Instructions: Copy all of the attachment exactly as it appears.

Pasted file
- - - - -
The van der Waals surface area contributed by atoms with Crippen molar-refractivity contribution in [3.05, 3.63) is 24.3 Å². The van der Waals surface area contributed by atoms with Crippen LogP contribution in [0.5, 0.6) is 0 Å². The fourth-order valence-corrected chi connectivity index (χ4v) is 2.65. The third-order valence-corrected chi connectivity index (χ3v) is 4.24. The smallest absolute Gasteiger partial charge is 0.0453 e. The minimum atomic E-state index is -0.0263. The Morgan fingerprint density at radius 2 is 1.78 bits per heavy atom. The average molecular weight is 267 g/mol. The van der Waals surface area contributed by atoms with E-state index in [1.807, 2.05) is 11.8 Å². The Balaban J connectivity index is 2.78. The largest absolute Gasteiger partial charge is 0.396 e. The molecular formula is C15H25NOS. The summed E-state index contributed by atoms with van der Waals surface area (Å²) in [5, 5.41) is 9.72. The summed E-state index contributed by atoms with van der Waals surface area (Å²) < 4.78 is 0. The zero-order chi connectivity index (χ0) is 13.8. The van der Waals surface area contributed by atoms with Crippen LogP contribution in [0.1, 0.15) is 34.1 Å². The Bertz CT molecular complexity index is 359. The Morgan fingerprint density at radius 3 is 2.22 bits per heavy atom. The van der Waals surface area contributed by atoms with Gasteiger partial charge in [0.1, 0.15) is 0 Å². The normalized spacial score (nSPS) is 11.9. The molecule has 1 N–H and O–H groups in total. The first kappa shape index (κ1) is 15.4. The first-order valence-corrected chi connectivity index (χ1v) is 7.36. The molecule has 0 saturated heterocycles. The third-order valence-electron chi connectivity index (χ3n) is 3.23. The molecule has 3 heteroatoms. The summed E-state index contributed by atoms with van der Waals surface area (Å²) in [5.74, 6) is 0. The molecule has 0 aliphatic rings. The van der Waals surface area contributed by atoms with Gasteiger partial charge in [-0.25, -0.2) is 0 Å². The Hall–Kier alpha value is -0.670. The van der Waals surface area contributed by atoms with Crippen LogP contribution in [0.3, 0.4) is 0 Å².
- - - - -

The van der Waals surface area contributed by atoms with Crippen molar-refractivity contribution in [3.05, 3.63) is 24.3 Å². The van der Waals surface area contributed by atoms with Crippen LogP contribution in [0.5, 0.6) is 0 Å². The fourth-order valence-corrected chi connectivity index (χ4v) is 2.65. The third-order valence-corrected chi connectivity index (χ3v) is 4.24. The smallest absolute Gasteiger partial charge is 0.0453 e. The minimum atomic E-state index is -0.0263. The Morgan fingerprint density at radius 2 is 1.78 bits per heavy atom. The average molecular weight is 267 g/mol. The van der Waals surface area contributed by atoms with E-state index in [1.807, 2.05) is 11.8 Å². The Balaban J connectivity index is 2.78. The largest absolute Gasteiger partial charge is 0.396 e. The molecular formula is C15H25NOS. The summed E-state index contributed by atoms with van der Waals surface area (Å²) in [5, 5.41) is 9.72. The summed E-state index contributed by atoms with van der Waals surface area (Å²) < 4.78 is 0. The zero-order chi connectivity index (χ0) is 13.8. The van der Waals surface area contributed by atoms with Crippen LogP contribution in [0.1, 0.15) is 34.1 Å². The Bertz CT molecular complexity index is 359. The Morgan fingerprint density at radius 3 is 2.22 bits per heavy atom. The van der Waals surface area contributed by atoms with Gasteiger partial charge in [0.1, 0.15) is 0 Å². The normalized spacial score (nSPS) is 11.9. The molecule has 1 N–H and O–H groups in total. The first kappa shape index (κ1) is 15.4. The first-order valence-corrected chi connectivity index (χ1v) is 7.36. The molecule has 0 saturated heterocycles. The third-order valence-electron chi connectivity index (χ3n) is 3.23. The molecule has 3 heteroatoms. The summed E-state index contributed by atoms with van der Waals surface area (Å²) in [5.74, 6) is 0. The molecule has 0 aliphatic rings. The van der Waals surface area contributed by atoms with Gasteiger partial charge in [-0.25, -0.2) is 0 Å². The Hall–Kier alpha value is -0.670. The van der Waals surface area contributed by atoms with Crippen LogP contribution in [0.3, 0.4) is 0 Å².